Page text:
MR KIRBY: Well, you and I don’t know that, do we? Because what we have is an email that was put on the unclass side. It was taken to – put on the unclass side, and one marking on one paragraph was labeled “C,” which we believe was a human error. But you and I haven’t seen what was the actual Confidential call sheet that was prepared before it was transferred over to the unclass side, so I don’t know how you and I could know what markings were on that call sheet or what dates were put on there, if any.

QUESTION: I don’t know —

MR KIRBY: Right.

QUESTION: — but I also didn’t know that this sentence comes from a Classified – a fully Classified document. I don’t think anyone had told me that before.

MR KIRBY: I said yesterday that call sheets are generally —

QUESTION: So this sentence —

MR KIRBY: — considered Confidential, and that doesn’t mean that —

QUESTION: This sentence was lifted from a Classified document and put into an Unclassified document?

MR KIRBY: No, Brad. I mean, the call sheets are generally held at a Confidential level in advance of the secretary making a decision to make a call. Not every paragraph of that have to be Confidential. Like, you could still have a Confidential document with four paragraphs, right, and maybe three of those paragraphs are Confidential but one’s Unclassified. So, again, I haven’t seen the actual call sheet that was drafted, so I can’t tell you for sure that every paragraph in there was labeled Confidential with a “C” or Unclassified with a “U.” All I do know is that the email that was processed through FOIA and released contained one paragraph – I think it was actually a sentence; it was like the purpose of the call, I think – that was – that the “C” marking was retained when it was transmitted over an unclass system to former Secretary Clinton. Again, we believe that that was simply human error as the call sheet was moved over to a format that the secretary could use. That “C” should’ve been removed; it wasn’t, because – I mean, the line was really – it was the purpose of the call, I believe is what it was, and so you can see if that’s the document being moved over, that’s the paragraph being moved over, it should have been – the “C” marking should have been taken off.

The bottom line is that, in picking needles out of the haystack, the FBI investigators, reading tediously carefully, found a few of these (c)s  – perhaps remnant (c)s – in texts of strings of emails. None of the emails had headings using the three valid terms – Secret, Top Secret, and Confidential according to Executive Order 13526. The FBI found three emails with this mark.  The State Department as of yesterday only knew of two of the three. (To see more of yesterday’s press briefing, click here.)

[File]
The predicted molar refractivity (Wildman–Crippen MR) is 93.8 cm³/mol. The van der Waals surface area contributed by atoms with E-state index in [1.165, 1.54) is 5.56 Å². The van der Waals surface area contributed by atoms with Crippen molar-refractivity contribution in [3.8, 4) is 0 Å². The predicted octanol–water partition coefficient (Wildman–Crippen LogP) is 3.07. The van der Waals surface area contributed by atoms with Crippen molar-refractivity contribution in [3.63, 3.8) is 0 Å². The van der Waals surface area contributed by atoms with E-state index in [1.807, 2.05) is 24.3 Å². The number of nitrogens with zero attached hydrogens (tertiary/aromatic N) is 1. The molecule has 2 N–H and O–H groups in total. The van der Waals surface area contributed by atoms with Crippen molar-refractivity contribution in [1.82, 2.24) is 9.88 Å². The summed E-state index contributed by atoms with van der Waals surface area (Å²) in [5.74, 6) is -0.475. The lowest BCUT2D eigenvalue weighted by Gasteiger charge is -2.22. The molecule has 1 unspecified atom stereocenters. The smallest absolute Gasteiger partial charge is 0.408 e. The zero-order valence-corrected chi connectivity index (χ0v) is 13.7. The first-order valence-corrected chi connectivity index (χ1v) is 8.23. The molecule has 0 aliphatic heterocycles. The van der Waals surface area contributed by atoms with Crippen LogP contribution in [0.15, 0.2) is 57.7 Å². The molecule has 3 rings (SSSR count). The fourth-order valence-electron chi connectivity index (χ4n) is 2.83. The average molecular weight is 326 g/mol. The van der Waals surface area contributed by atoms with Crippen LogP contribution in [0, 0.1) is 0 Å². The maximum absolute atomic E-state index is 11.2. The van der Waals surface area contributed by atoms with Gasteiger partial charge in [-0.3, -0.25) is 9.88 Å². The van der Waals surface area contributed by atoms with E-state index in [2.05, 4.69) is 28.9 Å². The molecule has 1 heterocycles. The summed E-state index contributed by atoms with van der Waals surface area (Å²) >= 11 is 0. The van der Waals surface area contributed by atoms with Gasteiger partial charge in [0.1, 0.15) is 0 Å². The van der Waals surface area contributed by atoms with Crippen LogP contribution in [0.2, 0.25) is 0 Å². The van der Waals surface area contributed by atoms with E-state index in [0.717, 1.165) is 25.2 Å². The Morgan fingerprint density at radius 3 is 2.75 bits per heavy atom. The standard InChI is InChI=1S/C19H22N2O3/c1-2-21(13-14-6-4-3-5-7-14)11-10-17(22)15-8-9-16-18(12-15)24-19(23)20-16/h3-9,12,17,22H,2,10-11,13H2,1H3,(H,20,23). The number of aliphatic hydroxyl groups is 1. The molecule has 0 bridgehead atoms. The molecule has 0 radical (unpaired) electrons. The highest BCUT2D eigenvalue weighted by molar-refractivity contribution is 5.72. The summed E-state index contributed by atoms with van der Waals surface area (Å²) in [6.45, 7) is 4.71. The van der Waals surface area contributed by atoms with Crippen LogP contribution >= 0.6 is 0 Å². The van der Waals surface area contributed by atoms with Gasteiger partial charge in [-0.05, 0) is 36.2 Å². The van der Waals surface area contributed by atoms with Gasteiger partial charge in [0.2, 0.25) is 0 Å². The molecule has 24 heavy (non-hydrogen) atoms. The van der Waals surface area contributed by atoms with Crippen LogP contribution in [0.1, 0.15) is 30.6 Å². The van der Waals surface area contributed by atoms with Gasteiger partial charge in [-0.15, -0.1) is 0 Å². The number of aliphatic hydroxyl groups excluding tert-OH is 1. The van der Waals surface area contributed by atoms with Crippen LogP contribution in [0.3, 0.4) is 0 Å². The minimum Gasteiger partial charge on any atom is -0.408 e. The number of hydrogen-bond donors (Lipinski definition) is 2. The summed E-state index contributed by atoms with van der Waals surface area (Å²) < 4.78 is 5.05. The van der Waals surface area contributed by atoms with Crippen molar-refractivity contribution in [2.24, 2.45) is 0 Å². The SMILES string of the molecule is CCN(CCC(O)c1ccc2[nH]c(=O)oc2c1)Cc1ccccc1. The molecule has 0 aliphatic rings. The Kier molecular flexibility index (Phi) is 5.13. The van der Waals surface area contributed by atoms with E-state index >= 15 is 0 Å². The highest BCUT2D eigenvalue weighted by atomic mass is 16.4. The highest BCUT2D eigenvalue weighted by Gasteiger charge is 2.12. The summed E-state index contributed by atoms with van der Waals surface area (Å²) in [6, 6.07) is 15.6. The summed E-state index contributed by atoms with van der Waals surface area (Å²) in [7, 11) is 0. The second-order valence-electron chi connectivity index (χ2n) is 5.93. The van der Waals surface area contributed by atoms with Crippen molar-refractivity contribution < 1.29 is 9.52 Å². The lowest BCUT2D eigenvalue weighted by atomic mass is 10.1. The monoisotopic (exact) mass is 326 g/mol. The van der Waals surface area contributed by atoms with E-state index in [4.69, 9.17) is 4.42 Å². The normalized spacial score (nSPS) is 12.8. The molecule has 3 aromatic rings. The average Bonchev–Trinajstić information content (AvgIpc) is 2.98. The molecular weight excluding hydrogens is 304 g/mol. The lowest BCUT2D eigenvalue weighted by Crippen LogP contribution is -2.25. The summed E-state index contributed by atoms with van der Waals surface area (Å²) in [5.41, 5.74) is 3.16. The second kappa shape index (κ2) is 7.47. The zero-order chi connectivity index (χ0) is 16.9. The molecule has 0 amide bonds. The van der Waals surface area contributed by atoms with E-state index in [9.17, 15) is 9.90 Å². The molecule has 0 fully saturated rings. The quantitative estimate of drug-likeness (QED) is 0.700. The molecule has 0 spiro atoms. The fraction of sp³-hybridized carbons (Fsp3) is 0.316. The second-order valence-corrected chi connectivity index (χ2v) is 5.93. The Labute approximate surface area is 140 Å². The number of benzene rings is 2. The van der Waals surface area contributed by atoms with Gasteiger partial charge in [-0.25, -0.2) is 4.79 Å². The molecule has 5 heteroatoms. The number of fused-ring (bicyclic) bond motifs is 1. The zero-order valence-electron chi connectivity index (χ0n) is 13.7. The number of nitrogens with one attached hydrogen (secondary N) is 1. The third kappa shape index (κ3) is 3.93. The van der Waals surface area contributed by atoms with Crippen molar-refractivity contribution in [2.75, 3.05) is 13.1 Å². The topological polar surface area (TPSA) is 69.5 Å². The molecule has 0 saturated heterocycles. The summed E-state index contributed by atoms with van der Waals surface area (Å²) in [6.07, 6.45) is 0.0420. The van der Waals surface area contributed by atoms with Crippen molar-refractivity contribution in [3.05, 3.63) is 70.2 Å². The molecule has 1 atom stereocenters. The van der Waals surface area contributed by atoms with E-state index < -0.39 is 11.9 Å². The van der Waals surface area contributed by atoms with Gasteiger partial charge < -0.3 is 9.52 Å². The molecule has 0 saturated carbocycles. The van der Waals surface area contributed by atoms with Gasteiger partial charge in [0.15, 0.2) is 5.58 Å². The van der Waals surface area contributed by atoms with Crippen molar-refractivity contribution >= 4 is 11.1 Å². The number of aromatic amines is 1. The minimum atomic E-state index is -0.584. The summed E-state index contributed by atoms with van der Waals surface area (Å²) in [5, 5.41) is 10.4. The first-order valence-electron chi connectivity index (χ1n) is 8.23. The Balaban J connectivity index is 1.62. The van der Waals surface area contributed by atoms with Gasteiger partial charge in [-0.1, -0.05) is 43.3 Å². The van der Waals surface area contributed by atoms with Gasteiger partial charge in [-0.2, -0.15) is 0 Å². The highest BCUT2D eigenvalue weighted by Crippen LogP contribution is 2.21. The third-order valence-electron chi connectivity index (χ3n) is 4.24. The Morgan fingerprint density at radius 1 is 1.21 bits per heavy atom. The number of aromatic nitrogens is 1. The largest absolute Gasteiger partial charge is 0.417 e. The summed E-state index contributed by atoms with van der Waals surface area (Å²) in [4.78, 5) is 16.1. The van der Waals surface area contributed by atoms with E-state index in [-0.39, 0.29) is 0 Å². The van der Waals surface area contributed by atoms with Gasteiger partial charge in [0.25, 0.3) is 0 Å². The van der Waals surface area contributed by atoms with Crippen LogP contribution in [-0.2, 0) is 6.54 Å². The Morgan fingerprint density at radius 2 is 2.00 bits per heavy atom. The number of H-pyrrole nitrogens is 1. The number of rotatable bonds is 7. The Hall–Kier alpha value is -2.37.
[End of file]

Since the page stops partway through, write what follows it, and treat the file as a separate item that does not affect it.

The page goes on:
Hillary’s campaign released this statement on the subject.

FBI’s Comey: Emails Reported as “Marked Classified” Were Improperly Marked and Could Be Reasonably Judged as Not Classified

In a key development at today’s House Oversight and Government Reform Committee hearing, FBI Director James Comey clarified an apparent inconsistency between his remarks earlier this week and Secretary Hillary Clinton’s long-running public statements.

Clinton has long stated that none of the emails she sent or received were marked classified at the time. Comey, however, said Monday that there was a “very small number” of emails that bore markings.

Moments ago, Comey reconciled this apparent contradiction. He acknowledged for the first time that there were only three such emails, and that in each case the emails contained only “partial” markings — meaning, he acknowledged, that they were improperly marked and that as a result, the materials could have been reasonably judged as not classified.

Comey’s statements add to the findings announced by the State Department yesterday. At a press briefing, a State Department spokesman said the markings on these emails were the result of “human error” and did not belong in these emails, as the underlying contents were not classified.

Below is the full exchange just now between Director Comey and Rep. Matt Cartwright:


MATT CARTWRIGHT: You were asked about markings on a few documents, I have the manual here, marking national classified security information. And I don’t think you were given a full chance to talk about those three documents with the little c’s on them. Were they properly documented? Were they properly marked according to the manual?